Speights tweeted “Don’t give up on me Warriors fans” after the game last night. Which tells you the depth to which he’s been feeling his bad play to start the season, and the hate he’s been getting from the fans. And I’ll admit that crusty and cynical old feltbot felt a little pang for him. I think Warriors fans need an attitude adjustment: lighten up and give him time to find his role on this team. And don’t blame him if Mark Jackson keeps putting him in positions to fail.
Mark Jackson: did a pretty good job last night, imnsho. I did notice Speights and Lee at center and the attempts at smallball. Unfortunately, the Rockets small lineup was better than the Warriors’ last night. They hit their threes, and we didn’t. That had something to do with the fact that our threes were principally being taken by Green and not Curry or Thompson. Yes, Iggy will change this.
What I didn’t notice was the Rockets getting to the rim against this unit. There are some defensive benefits to getting smaller and quicker players on the floor. It’s not all negative. This will be completely obvious if Jackson keeps going to these units after Iggy returns.
One quibble: If you’re going to play smallball, you must make a concerted effort to up the tempo. That means running after made baskets, not just after turnovers and rebounds.
Like Chandler Parsons and the Rockets did, while Barnes was still hanging on the rim after a dunk.
Nedovich: Getting DNPs now that Douglas has returned. I like Nedo. I like his IQ, his poise, his ball handling, his court vision. But you’re not an NBA point guard if you can’t shoot. It’s really that simple, sorry.
How many times is Joe Lacob going to repeat this mistake?
David Lee: pretty much returned to form last night, although his jumper is still wonky. But I can guarantee that no mention will be made of his defense on Terrence Jones (7 points on 2-8). As an athletic stretch-four, Jones is a very tough cover not just for Lee, but for the rest of the league. Take a look at his recent boxscores — he’s been lighting it up this season.
Due to the fact that he’s been marginalized in the offense by Mark Jackson this year, and is suffering through an undeniable shooting slump, Lee has been getting an increasing amount of hate from the blogosphere lately. Ethan Strauss just stated in his latest piece that “the majority of Warriors fans” want Lee to be traded. (I know Strauss is connected, but he must know, like, everyone.) And now Sleepy Freud has written a piece on GSoM arguing that Green should start at power forward. (Seriously, at 6-5 and 3/4? Sorry, but this is just as absurd as those wanting Barnes to start over Lee. Both Barnes and Green are too small to handle a full meal of the Kevin Love’s, LA’s and Blake Griffins of the West. The player who is currently blocking Green, and I don’t know how this isn’t completely obvious, is Harrison Barnes.)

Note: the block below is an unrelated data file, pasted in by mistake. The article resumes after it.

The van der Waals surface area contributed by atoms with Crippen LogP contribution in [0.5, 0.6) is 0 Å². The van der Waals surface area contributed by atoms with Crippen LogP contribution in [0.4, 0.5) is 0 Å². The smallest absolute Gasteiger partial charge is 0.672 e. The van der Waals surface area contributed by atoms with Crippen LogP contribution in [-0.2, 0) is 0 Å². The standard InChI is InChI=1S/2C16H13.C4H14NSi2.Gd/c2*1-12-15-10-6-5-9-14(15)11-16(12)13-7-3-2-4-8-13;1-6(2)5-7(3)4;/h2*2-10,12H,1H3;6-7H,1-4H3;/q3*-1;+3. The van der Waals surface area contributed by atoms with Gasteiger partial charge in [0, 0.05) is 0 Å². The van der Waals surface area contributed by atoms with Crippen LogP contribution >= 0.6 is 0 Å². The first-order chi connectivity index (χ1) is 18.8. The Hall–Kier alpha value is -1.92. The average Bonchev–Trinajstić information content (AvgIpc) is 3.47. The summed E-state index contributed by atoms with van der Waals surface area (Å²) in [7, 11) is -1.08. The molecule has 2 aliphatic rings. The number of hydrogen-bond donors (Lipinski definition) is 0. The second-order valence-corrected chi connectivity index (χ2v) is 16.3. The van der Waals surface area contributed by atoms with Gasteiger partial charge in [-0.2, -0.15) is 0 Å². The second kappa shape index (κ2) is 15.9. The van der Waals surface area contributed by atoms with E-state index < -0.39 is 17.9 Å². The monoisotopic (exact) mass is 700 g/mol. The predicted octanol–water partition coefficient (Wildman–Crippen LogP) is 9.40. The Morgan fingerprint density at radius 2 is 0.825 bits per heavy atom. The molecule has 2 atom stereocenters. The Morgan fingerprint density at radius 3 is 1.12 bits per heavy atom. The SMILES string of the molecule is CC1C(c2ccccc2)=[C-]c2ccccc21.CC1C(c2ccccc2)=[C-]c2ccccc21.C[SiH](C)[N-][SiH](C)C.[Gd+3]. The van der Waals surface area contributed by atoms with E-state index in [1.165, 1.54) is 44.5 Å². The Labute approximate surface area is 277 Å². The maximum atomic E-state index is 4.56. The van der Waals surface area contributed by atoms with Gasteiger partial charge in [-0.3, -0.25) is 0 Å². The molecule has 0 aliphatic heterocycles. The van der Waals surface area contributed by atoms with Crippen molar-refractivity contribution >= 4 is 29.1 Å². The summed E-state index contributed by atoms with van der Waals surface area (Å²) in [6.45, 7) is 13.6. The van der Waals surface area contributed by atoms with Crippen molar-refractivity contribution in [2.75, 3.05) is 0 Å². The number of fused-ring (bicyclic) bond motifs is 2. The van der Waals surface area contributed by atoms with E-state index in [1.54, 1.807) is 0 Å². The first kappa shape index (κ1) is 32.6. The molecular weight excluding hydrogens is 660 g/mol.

There is only one true starting power forward on the Golden State Warriors. He’s a guy who can bang with the biggest and toughest in the league for 38 minutes a game, 81 games a year. While leading the league in 20 and 10 performances. He’s the ultimate gamer, who doesn’t ask out with a tooth in his elbow, or any other ailment. Who insists on playing with a severed hip flexor. Who shows up every single game of every single season, home or away.
He’s the guy who always seems to give it to Kevin Love, considered the best power forward in the league by the pundits and gurus. (And whose own defense is never remarked upon.)
He’s the ultimate teammate, willing to make any sacrifice for the betterment of the team. Who does exactly what the coach asks of him, even when the coach has got it completely ass-backwards.
He’s a guy who is so smart and so skilled on the offensive end, that George Karl recently stated you could run your offense through him.
He’s a two-time AllStar. Put there by coaches, not by the mouth-breathers who are currently voting in Kobe Bryant over Stephen Curry.
He’s the guy who led the Warriors in plus/minus last season. (This fact has been conveniently omitted from every single negative analysis of his play that has ever been published. Every single one. Why? Confirmation bias, anyone?)
David Lee is a freakin’ great player, and it simply astonishes me that Warriors fans, who haven’t had a power forward like him on their team in their lifetimes — and never will again — can’t appreciate what he brings to the table.
I see you, David Lee.